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Notational convention: As in Notes 2, I will colour a statement red in this post if it assumes the axiom of choice.  We will, of course, rely on every other axiom of Zermelo-Frankel set theory here (and in the rest of the course).  \diamond

In this course we will often need to iterate some sort of operation “infinitely many times” (e.g. to create a infinite basis by choosing one basis element at a time).  In order to do this rigorously, we will rely on Zorn’s lemma:

Zorn’s Lemma. Let (X, \leq) be a non-empty partially ordered set, with the property that every chain (i.e. a totally ordered set) in X has an upper bound.  Then X contains a maximal element (i.e. an element with no larger element).

Indeed, we have used this lemma several times already in previous notes.  Given the other standard axioms of set theory, this lemma is logically equivalent to

Axiom of choice. Let X be a set, and let {\mathcal F} be a collection of non-empty subsets of X.  Then there exists a choice function f: {\mathcal F} \to X, i.e. a function such that f(A) \in A for all A \in {\mathcal F}.

One implication is easy:

Proof of axiom of choice using Zorn’s lemma. Define a partial choice function to be a pair ({\mathcal F}', f'), where {\mathcal F}' is a subset of {\mathcal F} and f': {\mathcal F}' \to X is a choice function for {\mathcal F'}.  We can partially order the collection of partial choice functions by writing ({\mathcal F}', f') \leq ({\mathcal F}'', f'') if {\mathcal F}' \subset {\mathcal F}'' and f” extends f’.  The collection of partial choice functions is non-empty (since it contains the pair (\emptyset, ()) consisting of the empty set and the empty function), and it is easy to see that any chain of partial choice functions has an upper bound (formed by gluing all the partial choices together).  Hence, by Zorn’s lemma, there is a maximal partial choice function ({\mathcal F}_*, f_*).  But the domain {\mathcal F}_* of this function must be all of {\mathcal F}, since otherwise one could enlarge {\mathcal F}_* by a single set A and extend f_* to A by choosing a single element of A.  (One does not need the axiom of choice to make a single choice, or finitely many choices; it is only when making infinitely many choices that the axiom becomes necessary.)  The claim follows. \Box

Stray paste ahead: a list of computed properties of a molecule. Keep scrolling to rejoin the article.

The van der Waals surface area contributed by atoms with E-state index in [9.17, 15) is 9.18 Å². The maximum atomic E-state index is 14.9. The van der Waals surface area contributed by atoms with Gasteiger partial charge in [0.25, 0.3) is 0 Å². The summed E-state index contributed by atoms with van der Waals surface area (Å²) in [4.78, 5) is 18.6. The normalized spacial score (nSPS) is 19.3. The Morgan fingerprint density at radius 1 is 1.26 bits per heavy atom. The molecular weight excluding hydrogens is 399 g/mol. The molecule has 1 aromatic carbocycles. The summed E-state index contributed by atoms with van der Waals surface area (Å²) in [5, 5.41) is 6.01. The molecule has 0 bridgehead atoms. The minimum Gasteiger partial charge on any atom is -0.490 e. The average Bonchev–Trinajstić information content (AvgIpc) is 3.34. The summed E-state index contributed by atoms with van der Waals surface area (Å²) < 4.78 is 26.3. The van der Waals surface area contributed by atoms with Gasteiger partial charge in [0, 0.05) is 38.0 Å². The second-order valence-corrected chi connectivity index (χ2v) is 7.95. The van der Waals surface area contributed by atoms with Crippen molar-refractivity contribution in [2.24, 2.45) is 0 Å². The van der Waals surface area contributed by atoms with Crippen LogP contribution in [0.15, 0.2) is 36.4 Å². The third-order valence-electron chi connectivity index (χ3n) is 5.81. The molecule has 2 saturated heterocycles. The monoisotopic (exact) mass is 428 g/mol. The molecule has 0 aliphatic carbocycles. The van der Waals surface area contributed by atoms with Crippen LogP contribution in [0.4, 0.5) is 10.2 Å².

In the rest of these notes I would like to supply the reverse implication, using the machinery of well-ordered sets.  Instead of giving the shortest or slickest proof of Zorn’s lemma here, I would like to take the opportunity to place the lemma in the context of several related topics, such as ordinals and transfinite induction, noting that much of this material is in fact independent of the axiom of choice.  The material here is standard, but for the purposes of this course one may simply take Zorn’s lemma as a “black box” and not worry about the proof, so this material is optional.

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